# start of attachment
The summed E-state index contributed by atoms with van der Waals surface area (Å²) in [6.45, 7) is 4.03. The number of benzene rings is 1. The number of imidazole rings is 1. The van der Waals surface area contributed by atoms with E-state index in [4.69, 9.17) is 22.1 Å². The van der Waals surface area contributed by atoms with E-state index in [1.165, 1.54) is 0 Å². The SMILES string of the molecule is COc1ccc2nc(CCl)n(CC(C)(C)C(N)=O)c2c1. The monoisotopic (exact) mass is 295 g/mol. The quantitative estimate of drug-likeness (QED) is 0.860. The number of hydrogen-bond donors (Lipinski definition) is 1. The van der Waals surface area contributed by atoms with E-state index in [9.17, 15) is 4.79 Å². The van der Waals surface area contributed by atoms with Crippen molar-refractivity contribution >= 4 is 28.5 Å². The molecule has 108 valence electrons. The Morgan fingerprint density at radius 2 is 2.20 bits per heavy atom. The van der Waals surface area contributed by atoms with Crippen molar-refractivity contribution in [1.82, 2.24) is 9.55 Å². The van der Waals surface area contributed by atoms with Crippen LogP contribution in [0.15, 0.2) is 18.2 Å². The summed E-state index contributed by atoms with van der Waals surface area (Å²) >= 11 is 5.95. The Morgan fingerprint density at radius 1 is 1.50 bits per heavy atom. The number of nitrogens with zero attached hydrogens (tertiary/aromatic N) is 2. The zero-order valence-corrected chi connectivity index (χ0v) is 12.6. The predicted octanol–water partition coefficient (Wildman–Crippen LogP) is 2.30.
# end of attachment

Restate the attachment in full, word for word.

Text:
The summed E-state index contributed by atoms with van der Waals surface area (Å²) in [6.45, 7) is 4.03. The number of benzene rings is 1. The number of imidazole rings is 1. The van der Waals surface area contributed by atoms with E-state index in [4.69, 9.17) is 22.1 Å². The van der Waals surface area contributed by atoms with E-state index in [1.165, 1.54) is 0 Å². The SMILES string of the molecule is COc1ccc2nc(CCl)n(CC(C)(C)C(N)=O)c2c1. The monoisotopic (exact) mass is 295 g/mol. The quantitative estimate of drug-likeness (QED) is 0.860. The number of hydrogen-bond donors (Lipinski definition) is 1. The van der Waals surface area contributed by atoms with E-state index in [9.17, 15) is 4.79 Å². The van der Waals surface area contributed by atoms with Crippen molar-refractivity contribution >= 4 is 28.5 Å². The molecule has 108 valence electrons. The Morgan fingerprint density at radius 2 is 2.20 bits per heavy atom. The van der Waals surface area contributed by atoms with Crippen molar-refractivity contribution in [1.82, 2.24) is 9.55 Å². The van der Waals surface area contributed by atoms with Crippen LogP contribution in [0.15, 0.2) is 18.2 Å². The summed E-state index contributed by atoms with van der Waals surface area (Å²) >= 11 is 5.95. The Morgan fingerprint density at radius 1 is 1.50 bits per heavy atom. The number of nitrogens with zero attached hydrogens (tertiary/aromatic N) is 2. The zero-order valence-corrected chi connectivity index (χ0v) is 12.6. The predicted octanol–water partition coefficient (Wildman–Crippen LogP) is 2.30.